Egypt relies heavily on Djibouti as a partner in achieving economic development and security in the Red Sea, the Bab el-Mandeb Strait, and the Horn of Africa region, especially as both countries face the same challenges and have the same aspirations in this regard, Egypt’s Foreign Minister Sameh Shoukry said.
Shoukry’s remarks came in a speech at the meeting of the Executive Council of African Union (AU) Foreign Ministers, on Thursday, in the Mauritanian capital Nouakchott held to prepare for the 31st session of the African Summit at the level of heads of states, scheduled on July 1 and 2.
Shoukry stressed Egypt’s aspiration to Djibouti’s contribution to developing a mechanism for security and economic cooperation in the Red Sea, Foreign Ministry Spokesperson Ahmed Abu Zeid said in a statement.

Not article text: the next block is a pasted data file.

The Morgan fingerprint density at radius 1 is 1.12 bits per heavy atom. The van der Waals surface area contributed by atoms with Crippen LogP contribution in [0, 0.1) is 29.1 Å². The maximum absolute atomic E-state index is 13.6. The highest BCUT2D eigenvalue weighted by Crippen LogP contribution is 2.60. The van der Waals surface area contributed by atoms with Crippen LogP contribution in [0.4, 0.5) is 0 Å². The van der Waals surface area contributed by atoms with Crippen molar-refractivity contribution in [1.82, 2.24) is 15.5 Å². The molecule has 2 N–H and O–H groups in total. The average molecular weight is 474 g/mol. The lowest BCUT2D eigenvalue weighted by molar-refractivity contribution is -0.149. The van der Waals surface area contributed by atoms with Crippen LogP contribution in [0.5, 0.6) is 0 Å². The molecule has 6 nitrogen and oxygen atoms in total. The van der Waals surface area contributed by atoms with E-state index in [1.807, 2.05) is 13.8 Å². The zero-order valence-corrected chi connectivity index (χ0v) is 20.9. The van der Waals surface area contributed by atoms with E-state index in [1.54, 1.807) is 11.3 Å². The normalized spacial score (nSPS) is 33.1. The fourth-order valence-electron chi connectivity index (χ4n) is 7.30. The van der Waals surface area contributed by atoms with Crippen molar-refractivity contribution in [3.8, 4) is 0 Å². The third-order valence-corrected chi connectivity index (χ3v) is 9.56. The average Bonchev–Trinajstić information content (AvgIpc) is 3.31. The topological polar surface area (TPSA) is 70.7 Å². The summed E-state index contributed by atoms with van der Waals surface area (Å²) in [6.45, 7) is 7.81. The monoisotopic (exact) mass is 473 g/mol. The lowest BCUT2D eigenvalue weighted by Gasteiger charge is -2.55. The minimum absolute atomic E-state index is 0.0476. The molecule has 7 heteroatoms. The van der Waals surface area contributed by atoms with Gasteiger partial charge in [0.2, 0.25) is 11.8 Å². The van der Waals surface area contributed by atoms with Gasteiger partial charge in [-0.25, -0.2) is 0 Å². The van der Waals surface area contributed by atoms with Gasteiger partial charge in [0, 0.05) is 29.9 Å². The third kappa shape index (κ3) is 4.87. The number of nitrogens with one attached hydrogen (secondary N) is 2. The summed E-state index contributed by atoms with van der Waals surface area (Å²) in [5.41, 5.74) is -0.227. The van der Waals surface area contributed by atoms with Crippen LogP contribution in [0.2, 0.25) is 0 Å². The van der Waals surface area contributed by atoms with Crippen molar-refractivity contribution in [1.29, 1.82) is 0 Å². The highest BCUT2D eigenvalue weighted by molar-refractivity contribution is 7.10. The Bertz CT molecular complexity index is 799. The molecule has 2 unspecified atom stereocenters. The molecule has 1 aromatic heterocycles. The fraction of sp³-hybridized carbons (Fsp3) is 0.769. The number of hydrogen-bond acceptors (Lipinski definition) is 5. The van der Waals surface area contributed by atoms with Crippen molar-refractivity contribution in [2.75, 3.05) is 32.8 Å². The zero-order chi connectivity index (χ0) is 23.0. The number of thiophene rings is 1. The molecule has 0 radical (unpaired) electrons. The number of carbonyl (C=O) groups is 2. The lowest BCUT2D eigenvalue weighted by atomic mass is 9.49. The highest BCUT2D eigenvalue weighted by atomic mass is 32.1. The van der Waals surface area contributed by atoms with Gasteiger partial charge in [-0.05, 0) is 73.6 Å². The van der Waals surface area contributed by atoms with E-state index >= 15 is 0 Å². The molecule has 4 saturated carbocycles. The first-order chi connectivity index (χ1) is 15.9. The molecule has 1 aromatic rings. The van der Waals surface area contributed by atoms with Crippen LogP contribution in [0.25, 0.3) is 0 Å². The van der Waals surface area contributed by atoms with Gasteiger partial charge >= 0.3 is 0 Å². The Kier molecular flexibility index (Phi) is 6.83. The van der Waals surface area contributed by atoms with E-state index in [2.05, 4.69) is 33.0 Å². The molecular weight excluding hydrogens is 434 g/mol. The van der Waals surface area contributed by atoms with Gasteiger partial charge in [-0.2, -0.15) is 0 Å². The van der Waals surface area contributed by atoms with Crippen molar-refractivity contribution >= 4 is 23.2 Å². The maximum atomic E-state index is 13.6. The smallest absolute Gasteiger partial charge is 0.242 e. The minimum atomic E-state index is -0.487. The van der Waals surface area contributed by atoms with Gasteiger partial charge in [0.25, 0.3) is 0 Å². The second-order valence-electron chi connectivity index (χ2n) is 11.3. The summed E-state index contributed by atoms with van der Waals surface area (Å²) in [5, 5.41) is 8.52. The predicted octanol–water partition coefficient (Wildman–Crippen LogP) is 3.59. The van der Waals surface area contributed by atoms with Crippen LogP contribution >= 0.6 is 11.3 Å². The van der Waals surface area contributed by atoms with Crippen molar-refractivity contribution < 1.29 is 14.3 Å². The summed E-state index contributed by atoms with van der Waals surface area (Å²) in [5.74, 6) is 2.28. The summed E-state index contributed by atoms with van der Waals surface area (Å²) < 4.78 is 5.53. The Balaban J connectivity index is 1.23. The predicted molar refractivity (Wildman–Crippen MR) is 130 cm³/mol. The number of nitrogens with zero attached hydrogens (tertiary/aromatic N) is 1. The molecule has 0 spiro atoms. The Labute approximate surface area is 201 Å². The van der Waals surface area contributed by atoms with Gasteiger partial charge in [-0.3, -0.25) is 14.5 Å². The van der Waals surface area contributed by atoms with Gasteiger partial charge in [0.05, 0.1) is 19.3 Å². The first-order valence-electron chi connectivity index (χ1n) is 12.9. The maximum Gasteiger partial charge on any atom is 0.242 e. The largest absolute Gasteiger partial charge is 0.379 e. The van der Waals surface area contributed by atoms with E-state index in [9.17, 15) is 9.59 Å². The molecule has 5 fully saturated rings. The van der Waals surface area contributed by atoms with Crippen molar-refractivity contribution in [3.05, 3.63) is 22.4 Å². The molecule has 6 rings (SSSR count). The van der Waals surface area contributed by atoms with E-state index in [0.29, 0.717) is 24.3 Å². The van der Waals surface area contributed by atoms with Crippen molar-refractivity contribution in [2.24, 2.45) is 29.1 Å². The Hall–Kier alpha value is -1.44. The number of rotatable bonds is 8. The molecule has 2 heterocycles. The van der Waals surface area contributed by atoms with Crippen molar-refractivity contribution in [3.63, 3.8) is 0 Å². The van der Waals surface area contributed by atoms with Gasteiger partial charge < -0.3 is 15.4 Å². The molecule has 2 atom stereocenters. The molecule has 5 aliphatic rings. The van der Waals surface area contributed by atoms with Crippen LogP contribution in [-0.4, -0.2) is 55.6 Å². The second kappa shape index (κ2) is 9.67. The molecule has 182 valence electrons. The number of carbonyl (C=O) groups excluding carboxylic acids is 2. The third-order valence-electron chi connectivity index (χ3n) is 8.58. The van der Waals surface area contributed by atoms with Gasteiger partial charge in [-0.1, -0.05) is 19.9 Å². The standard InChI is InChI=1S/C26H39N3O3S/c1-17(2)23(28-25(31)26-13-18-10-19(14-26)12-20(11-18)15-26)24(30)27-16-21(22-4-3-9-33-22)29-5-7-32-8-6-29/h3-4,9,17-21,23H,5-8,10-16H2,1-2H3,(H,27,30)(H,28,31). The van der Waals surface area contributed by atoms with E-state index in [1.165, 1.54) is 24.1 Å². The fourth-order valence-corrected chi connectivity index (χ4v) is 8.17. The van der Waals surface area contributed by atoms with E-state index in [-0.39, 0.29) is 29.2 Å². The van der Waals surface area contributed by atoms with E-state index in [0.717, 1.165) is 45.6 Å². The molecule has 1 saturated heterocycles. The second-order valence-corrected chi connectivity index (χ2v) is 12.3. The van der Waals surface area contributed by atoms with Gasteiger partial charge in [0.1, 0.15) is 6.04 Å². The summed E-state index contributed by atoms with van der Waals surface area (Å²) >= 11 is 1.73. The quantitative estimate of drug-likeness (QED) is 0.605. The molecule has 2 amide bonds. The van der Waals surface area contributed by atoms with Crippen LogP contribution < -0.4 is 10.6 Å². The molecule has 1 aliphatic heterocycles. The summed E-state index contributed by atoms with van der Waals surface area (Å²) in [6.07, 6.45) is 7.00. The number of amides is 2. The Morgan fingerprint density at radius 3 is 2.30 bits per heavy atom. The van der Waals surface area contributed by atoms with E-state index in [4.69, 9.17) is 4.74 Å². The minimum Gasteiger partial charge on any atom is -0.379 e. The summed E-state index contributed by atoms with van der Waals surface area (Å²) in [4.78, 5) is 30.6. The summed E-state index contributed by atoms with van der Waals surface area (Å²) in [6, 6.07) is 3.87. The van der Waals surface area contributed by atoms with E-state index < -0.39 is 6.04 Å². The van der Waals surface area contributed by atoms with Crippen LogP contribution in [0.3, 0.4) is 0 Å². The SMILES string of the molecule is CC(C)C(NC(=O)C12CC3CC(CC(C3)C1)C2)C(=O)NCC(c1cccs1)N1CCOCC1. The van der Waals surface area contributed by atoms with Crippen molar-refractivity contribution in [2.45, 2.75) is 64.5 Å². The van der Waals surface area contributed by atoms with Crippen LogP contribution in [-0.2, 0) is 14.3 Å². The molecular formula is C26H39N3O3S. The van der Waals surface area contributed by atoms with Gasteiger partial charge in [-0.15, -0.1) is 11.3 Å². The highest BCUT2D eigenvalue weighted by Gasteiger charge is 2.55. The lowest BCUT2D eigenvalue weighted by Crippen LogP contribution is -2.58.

Egypt also hopes to develop relations with Djibouti in the field of ports, and studies the possibility of establishing an Egyptian free-logistics zone in Djibouti, he added.
On the sidelines of the conference, Shoukry discussed with his Djiboutian counterpart the positive developments in the Horn of Africa, the water file, developments in the Ethiopian Renaissance Dam negotiations, and the situations in Somalia and Yemen.
Shoukry also met with his Malian counterpart Emmanuel Fabiano, praising Malawi’s desire to hold a meeting for the Egypt-Malawi Joint Committee as soon as possible to discuss cooperation between the two countries in all fields.
In 2011, Ethiopia began constructing GERD over the Blue Nile, one of the major sources of the water that forms the River Nile downstream.
Ethiopians see GERD as a defining national project and a means of overcoming poverty. Egypt, however, fears the dam will affect its water-share of 55 billion sq meters, which it has had access to since the historic 1959 agreement with Sudan.
Edited translation from Al-Masry Al-Youm